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Cruising The Last Frontier

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Heidi Sarna

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Heidi Sarna explores the Alaskan wilderness with her family from the comfort of a ship.

 

ALASKA is a stunning setting for a cruise, but all my 10-year-old twin sons seemed to care about was eating pizza and playing table tennis on board the ship with a couple of like-minded brothers from Chicago.


 

Oh well. My husband and I had to force them to appreciate the vast wilderness, more than twice the size of Texas, where bears and moose far outnumber the humans.

 

Once we extracated them from the ship, our sons did admire the glaciers and eagerly searched for the spray from humpback whales.

 

Our 10-night voyage aboard the 2,600-passenger Grand Princess sailed round-trip from San Francisco in the United States last summer and had four ports of call and five days at sea, including a day floating among the ice of Glacier Bay National Park.

 

After a pre-cruise day exploring scenic San Francisco, we boarded the 17-deck-high ship and checked into our compact cabin for four with two bunk beds that pulled down from the ceiling.

 

Within hours, our sons made new friends and embarked on a daily regime of table tennis and video games.

 

Meanwhile, my husband took a nap, and I went out on deck and watched the ship sail under the famous Golden Gate Bridge bound for Alaska’s Inside Passage, a maze of deep channels and fjords that snake between more than 1,000  islands carpeted in hemlock, spruce and cedar trees.

 

Our first stop was the pretty Canadian city of Victoria on Vancouver Island.

 

Flower-filled public gardens and baskets of posies hanging from lamposts frame a city full of Victorian mansions and friendly locals.

 

We joined a hop-on and hopoff tour bus near the cruise docks that included a stop atop Mount Tolmie for views that went on for miles.

 

Flying on a seaplane

 

When we arrived in the Alaskan port of Ketchikan, true to its reputation, it was raining. The hearty locals are used to it and excursions are rarely cancelled due to the weather.

 

We had booked one of the ship’s flightseeing tours and anticipated stunning aerial views of the area’s fjords, waterfalls and acres of temperate rainforest in a classic DeHavilland seaplane.

 

Unfortunately, the weather didn’t cooperate, but for my sons, flying in a seaplane was a thrill in itself. Next time, we would book a flightseeing tour from drier Juneau.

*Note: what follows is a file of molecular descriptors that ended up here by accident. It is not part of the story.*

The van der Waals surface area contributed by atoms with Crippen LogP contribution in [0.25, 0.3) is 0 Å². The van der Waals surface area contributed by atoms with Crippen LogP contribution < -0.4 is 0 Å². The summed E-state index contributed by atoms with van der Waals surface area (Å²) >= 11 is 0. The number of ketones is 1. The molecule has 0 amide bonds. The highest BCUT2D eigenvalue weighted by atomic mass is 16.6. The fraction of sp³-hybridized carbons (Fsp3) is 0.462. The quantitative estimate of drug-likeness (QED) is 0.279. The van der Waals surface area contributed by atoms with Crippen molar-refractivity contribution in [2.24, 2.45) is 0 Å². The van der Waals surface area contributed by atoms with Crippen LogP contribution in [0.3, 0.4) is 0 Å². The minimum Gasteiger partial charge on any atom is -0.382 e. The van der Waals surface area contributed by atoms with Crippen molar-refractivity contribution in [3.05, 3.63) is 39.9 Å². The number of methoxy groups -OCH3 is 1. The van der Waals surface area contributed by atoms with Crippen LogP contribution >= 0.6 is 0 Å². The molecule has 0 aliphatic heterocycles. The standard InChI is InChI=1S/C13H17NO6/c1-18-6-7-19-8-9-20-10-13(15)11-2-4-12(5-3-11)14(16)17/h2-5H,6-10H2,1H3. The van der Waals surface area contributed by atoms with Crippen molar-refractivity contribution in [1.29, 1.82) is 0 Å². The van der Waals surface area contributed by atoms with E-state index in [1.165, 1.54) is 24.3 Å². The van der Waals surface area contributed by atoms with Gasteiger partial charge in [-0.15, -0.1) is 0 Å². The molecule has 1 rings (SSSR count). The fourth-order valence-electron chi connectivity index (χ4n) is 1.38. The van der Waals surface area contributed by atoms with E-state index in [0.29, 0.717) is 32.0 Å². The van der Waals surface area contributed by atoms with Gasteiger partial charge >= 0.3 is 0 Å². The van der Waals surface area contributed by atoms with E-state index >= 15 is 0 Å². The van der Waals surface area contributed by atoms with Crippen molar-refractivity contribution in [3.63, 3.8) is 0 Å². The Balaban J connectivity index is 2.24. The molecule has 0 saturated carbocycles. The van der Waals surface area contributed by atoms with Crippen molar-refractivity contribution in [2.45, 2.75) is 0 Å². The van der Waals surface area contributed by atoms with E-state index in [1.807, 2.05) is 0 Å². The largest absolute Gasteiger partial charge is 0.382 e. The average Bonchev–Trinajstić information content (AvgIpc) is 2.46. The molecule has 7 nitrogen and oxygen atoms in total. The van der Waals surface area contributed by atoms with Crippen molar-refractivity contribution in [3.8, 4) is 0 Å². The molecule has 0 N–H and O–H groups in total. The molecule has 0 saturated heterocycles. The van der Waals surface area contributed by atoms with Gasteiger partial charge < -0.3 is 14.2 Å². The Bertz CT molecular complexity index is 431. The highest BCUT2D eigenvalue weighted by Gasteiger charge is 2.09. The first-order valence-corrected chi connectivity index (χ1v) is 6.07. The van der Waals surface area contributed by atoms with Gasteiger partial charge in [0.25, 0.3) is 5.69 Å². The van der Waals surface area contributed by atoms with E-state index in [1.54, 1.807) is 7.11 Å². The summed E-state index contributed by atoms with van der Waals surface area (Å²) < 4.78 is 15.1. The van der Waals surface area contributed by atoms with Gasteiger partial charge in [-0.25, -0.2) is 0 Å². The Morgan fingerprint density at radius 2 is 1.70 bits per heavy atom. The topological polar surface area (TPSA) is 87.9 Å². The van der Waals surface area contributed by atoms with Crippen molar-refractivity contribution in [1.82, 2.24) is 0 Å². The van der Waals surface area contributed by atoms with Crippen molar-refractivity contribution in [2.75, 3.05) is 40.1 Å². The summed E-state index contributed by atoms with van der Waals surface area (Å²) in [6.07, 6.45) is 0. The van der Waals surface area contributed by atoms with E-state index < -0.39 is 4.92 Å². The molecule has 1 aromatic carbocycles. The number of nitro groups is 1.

Afterwards, we lunched on locally caught halibut and chips at the tiny Burger Queen café on Water Street, a ritual we repeated in every port, and admired the carved totem poles poking up around town and the meaty salmon swimming up stream under Ketchikan’s Creek Street boardwalk.

 

Hiking in Juneau

 

The next port was Alaska’s state capital of Juneau nestled at the foot of Mount Roberts.

 

We lucked out with a sunny day and booked the ship’s guided 6.4km trek through the temperate rainforest of Glacier Bay National Park, hiking up and down the mossy trail under a thick canopy of trees.
 


The highpoint was a clearing with views of Mendenhall Glacier more than 1km away, a thick river of receding ice that less than a century ago was much closer to where we stood. 

 

As we hiked, we spotted bear scat and pugmarks, but no bears, which was both a disappointment and a relief.

 

Back in town, we took the short tram ride up to the top of Mount Roberts for breathtaking views of snowcapped mountain peaks and the harbour below, where glacier-bound seaplanes land and take off near the ships.

 

Tiny Skagway, with its Wild West flavour, sits at the head of the deep water Lynn Canal and it was where fortune seekers came a century ago to trudge up snowblanketed mountains to the gold fields of Canada’s Yukon Territory. Fewer than half made it.

 

These days, you won’t find any gold, but you can follow in the footsteps of those hardy souls who once tried.

 

We went on a guided 3km hike along the rugged forested Chilkoot Trail, while many of our shipmates opted for a ride on the White Pass & Yukon railway in vintage rail cars — ironically, the railway was only completed as the Gold Rush was ending.

 

GETTING THERE

 

Cathay Pacific flies between Singapore and Vancouver via Hong Kong. It takes about 18 hours. Take Air Canada for the 3hr 20min flight between Vancouver and Anchorage.

 

TRAVELLER’S TIPS

 

The seven-night round-trip Alaska cruises from Seattle start from S$810 per person, plus taxes, including meals and entertainment. Most Alaska shore excursions cost US$100 to US$300 (S$130 to S$380) each.

 

Bring a raincoat and dress in layers, as temperatures swing between 10 and 25 deg C.

 

Bring binoculars to see wildlife, which includes bald eagles and breaching whales from the deck. You will be able to spot bears on the seaplane excursion to Neet’s Bay in Tongass National Forest.

 

Source: SG Travellers. Reproduced with permission.

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